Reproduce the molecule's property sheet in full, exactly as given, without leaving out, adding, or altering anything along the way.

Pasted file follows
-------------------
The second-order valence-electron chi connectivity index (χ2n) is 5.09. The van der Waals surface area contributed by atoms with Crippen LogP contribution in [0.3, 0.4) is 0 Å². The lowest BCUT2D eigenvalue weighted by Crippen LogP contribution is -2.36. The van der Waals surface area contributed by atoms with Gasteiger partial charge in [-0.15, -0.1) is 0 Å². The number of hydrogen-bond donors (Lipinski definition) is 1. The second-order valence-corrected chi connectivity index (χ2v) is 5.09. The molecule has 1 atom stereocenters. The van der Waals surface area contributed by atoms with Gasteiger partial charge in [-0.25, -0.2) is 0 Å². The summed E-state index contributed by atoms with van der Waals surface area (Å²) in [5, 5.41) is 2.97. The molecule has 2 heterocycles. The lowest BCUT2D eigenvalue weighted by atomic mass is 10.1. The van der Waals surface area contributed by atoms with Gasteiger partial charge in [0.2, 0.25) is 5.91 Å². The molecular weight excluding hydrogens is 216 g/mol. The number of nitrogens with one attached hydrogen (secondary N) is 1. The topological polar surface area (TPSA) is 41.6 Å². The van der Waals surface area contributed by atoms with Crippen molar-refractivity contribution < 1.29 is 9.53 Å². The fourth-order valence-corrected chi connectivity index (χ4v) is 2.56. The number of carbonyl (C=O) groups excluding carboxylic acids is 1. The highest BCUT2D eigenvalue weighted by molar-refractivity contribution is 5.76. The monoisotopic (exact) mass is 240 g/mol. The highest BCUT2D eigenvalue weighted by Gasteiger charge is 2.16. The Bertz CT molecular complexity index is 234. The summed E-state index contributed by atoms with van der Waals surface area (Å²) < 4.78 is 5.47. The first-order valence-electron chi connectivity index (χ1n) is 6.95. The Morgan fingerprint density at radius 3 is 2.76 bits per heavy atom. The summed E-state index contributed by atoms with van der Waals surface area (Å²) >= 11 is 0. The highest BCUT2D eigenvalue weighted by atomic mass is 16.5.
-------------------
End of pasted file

The second-order valence-electron chi connectivity index (χ2n) is 5.09. The van der Waals surface area contributed by atoms with Crippen LogP contribution in [0.3, 0.4) is 0 Å². The lowest BCUT2D eigenvalue weighted by Crippen LogP contribution is -2.36. The van der Waals surface area contributed by atoms with Gasteiger partial charge in [-0.15, -0.1) is 0 Å². The number of hydrogen-bond donors (Lipinski definition) is 1. The second-order valence-corrected chi connectivity index (χ2v) is 5.09. The molecule has 1 atom stereocenters. The van der Waals surface area contributed by atoms with Gasteiger partial charge in [-0.25, -0.2) is 0 Å². The summed E-state index contributed by atoms with van der Waals surface area (Å²) in [5, 5.41) is 2.97. The molecule has 2 heterocycles. The lowest BCUT2D eigenvalue weighted by atomic mass is 10.1. The van der Waals surface area contributed by atoms with Gasteiger partial charge in [0.2, 0.25) is 5.91 Å². The molecular weight excluding hydrogens is 216 g/mol. The number of nitrogens with one attached hydrogen (secondary N) is 1. The topological polar surface area (TPSA) is 41.6 Å². The van der Waals surface area contributed by atoms with Crippen molar-refractivity contribution < 1.29 is 9.53 Å². The fourth-order valence-corrected chi connectivity index (χ4v) is 2.56. The number of carbonyl (C=O) groups excluding carboxylic acids is 1. The highest BCUT2D eigenvalue weighted by molar-refractivity contribution is 5.76. The monoisotopic (exact) mass is 240 g/mol. The highest BCUT2D eigenvalue weighted by Gasteiger charge is 2.16. The Bertz CT molecular complexity index is 234. The summed E-state index contributed by atoms with van der Waals surface area (Å²) < 4.78 is 5.47. The first-order valence-electron chi connectivity index (χ1n) is 6.95. The Morgan fingerprint density at radius 3 is 2.76 bits per heavy atom. The summed E-state index contributed by atoms with van der Waals surface area (Å²) >= 11 is 0. The highest BCUT2D eigenvalue weighted by atomic mass is 16.5.